Saturday 23 June 2018

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Vesteda buys NN rental housing portfolio in mega property deal


Vesteda buys NN rental housing portfolio in mega property deal

Vesteda, the largest residential property investor in the Netherlands, has acquired a large property portfolio of rental homes from insurer NN Group for €1.5bn, NN said on Friday. The transaction involves a portfolio of 5,983 existing homes and 794 units in development projects, both part of the former residential real estate portfolio of Delta Lloyd which was acquired by NN in December 2016. The rental properties are located in Amsterdam, Amstelveen and Utrecht. The deal is expected to be completed this month. Vesteda is financing the acquisition by paying about 25% in cash and the remainder in Vesteda participation rights. NN will thus remain an indirect investor in the property sector. The single family houses and apartments are in non-rent controlled sector and rent for between €700 and €1,000 per month. After the takeover Vesteda have a portfolio of 27,000 rental homes worth €6.3bn  largely in Amsterdam, Utrecht, Eindhoven and Maastricht.  More >


House prices reach a new record

House prices reach a new record, are 28% up on five years ago House prices in the Netherlands have now reached their highest ever level, surpassing the previous peak of August 2008, before the start of the economic crisis. House prices in May were an average 9% up on a year ago, according to new figures from the national statistics office CBS and land registry Kadaster. The average price of a property changing hands was €283,945, although there are extremely wide regional variations. House prices have now risen 28% since their lowest point in June 2013. In total, 18,237 homes changed hands in May, up 2,000 on April.  More >


Housing corporations evict fewer tenants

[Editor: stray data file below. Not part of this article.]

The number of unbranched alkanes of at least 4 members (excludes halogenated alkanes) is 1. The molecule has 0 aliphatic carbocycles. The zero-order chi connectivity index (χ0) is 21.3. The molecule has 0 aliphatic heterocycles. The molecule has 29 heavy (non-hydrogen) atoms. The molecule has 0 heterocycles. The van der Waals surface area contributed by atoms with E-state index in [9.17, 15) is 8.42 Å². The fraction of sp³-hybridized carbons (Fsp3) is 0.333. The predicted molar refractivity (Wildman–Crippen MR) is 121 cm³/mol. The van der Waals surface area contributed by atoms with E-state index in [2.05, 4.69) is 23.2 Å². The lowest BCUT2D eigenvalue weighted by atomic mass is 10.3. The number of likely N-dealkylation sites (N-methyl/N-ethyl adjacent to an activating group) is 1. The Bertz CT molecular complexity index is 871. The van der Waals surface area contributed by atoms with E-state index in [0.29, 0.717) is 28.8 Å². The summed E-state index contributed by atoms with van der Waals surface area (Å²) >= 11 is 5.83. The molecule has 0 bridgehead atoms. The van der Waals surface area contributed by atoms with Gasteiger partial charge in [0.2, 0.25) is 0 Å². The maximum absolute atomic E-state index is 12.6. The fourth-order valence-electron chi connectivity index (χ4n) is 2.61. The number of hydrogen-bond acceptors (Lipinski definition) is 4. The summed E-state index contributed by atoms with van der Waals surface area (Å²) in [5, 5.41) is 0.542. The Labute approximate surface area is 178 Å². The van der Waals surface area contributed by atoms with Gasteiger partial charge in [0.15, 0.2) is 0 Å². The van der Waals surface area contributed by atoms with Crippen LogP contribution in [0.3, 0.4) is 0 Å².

Housing corporations evict fewer tenants, say more can still be done Dutch housing corporations evicted far fewer people for non-payment of bills last year, umbrella group Aedes said on Thursday. In 2017, 3,700 tenants were evicted, a drop of almost a quarter on 2016, Aedes said. Eight in 10 were evicted for not paying their rent. The others either caused a nuisance, were growing marijuana, or had sublet or left the property empty. In total, 84% were single people. ‘There are often sad personal stories behind evictions, so housing corporations do all they can to prevent people from ending up on the streets,’ Aedes chairman Marnix Norder said in a statement. Corporations are, for example, increasingly making agreements with local authorities about poverty, debt and evictions and Noorder said the eviction rate can be reduced still further. ‘The tax office and government fines department have priority in collecting debts, but add on enormous process costs,’ Norder said. ‘If we want to reduce the eviction rate, then the government has to ditch its priority claim and work with councils and housing corporations.’ Rent, gas, water and electricity should have priority when debts are being settled, he said, adding ‘a roof over your head is more important than paying a fine.’  More >